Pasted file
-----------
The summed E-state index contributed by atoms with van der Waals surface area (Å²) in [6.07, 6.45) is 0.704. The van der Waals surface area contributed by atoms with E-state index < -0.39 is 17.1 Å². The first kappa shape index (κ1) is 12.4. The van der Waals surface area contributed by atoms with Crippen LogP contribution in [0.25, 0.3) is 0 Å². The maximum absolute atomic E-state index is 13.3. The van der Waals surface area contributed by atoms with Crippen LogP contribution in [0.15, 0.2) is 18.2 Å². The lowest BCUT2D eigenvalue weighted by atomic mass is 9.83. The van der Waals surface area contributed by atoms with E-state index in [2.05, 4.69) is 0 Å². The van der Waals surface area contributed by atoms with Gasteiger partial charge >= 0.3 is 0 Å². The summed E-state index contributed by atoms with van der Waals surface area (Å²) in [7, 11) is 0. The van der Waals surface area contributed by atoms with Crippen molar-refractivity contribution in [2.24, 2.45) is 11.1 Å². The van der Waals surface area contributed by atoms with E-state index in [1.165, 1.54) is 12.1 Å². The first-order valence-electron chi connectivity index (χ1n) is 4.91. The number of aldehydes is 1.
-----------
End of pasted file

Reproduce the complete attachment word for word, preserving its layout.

The summed E-state index contributed by atoms with van der Waals surface area (Å²) in [6.07, 6.45) is 0.704. The van der Waals surface area contributed by atoms with E-state index < -0.39 is 17.1 Å². The first kappa shape index (κ1) is 12.4. The van der Waals surface area contributed by atoms with Crippen LogP contribution in [0.25, 0.3) is 0 Å². The maximum absolute atomic E-state index is 13.3. The van der Waals surface area contributed by atoms with Crippen LogP contribution in [0.15, 0.2) is 18.2 Å². The lowest BCUT2D eigenvalue weighted by atomic mass is 9.83. The van der Waals surface area contributed by atoms with E-state index in [2.05, 4.69) is 0 Å². The van der Waals surface area contributed by atoms with Gasteiger partial charge >= 0.3 is 0 Å². The summed E-state index contributed by atoms with van der Waals surface area (Å²) in [7, 11) is 0. The van der Waals surface area contributed by atoms with Crippen molar-refractivity contribution in [2.24, 2.45) is 11.1 Å². The van der Waals surface area contributed by atoms with E-state index in [1.165, 1.54) is 12.1 Å². The first-order valence-electron chi connectivity index (χ1n) is 4.91. The number of aldehydes is 1.